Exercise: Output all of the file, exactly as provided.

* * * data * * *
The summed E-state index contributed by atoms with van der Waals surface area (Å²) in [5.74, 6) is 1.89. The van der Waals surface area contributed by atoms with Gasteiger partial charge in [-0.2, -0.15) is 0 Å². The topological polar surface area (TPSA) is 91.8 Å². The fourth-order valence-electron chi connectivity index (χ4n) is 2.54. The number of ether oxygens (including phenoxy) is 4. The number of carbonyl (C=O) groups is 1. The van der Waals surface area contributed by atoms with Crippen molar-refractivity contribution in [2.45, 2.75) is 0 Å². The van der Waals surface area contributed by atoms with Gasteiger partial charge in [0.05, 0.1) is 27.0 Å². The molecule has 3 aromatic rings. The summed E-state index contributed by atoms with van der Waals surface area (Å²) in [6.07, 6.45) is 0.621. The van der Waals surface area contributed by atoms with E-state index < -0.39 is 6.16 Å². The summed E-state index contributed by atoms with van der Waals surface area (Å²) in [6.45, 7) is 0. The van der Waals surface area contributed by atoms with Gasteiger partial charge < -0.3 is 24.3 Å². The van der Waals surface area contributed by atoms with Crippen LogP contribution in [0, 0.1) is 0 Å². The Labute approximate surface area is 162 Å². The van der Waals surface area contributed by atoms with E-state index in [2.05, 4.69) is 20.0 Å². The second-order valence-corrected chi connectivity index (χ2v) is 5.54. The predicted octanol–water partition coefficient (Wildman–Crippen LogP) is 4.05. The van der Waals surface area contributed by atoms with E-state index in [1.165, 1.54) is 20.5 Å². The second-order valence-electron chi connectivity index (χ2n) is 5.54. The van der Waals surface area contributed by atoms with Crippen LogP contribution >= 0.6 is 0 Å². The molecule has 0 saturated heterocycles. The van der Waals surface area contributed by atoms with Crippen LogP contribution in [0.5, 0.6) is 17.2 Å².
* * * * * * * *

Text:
The summed E-state index contributed by atoms with van der Waals surface area (Å²) in [5.74, 6) is 1.89. The van der Waals surface area contributed by atoms with Gasteiger partial charge in [-0.2, -0.15) is 0 Å². The topological polar surface area (TPSA) is 91.8 Å². The fourth-order valence-electron chi connectivity index (χ4n) is 2.54. The number of ether oxygens (including phenoxy) is 4. The number of carbonyl (C=O) groups is 1. The van der Waals surface area contributed by atoms with Crippen molar-refractivity contribution in [2.45, 2.75) is 0 Å². The van der Waals surface area contributed by atoms with Gasteiger partial charge in [0.05, 0.1) is 27.0 Å². The molecule has 3 aromatic rings. The summed E-state index contributed by atoms with van der Waals surface area (Å²) in [6.07, 6.45) is 0.621. The van der Waals surface area contributed by atoms with E-state index < -0.39 is 6.16 Å². The summed E-state index contributed by atoms with van der Waals surface area (Å²) in [6.45, 7) is 0. The van der Waals surface area contributed by atoms with Gasteiger partial charge < -0.3 is 24.3 Å². The van der Waals surface area contributed by atoms with Crippen LogP contribution in [0, 0.1) is 0 Å². The Labute approximate surface area is 162 Å². The van der Waals surface area contributed by atoms with E-state index in [2.05, 4.69) is 20.0 Å². The second-order valence-corrected chi connectivity index (χ2v) is 5.54. The predicted octanol–water partition coefficient (Wildman–Crippen LogP) is 4.05. The van der Waals surface area contributed by atoms with E-state index in [1.165, 1.54) is 20.5 Å². The second-order valence-electron chi connectivity index (χ2n) is 5.54. The van der Waals surface area contributed by atoms with Crippen LogP contribution >= 0.6 is 0 Å². The molecule has 0 saturated heterocycles. The van der Waals surface area contributed by atoms with Crippen LogP contribution in [0.5, 0.6) is 17.2 Å².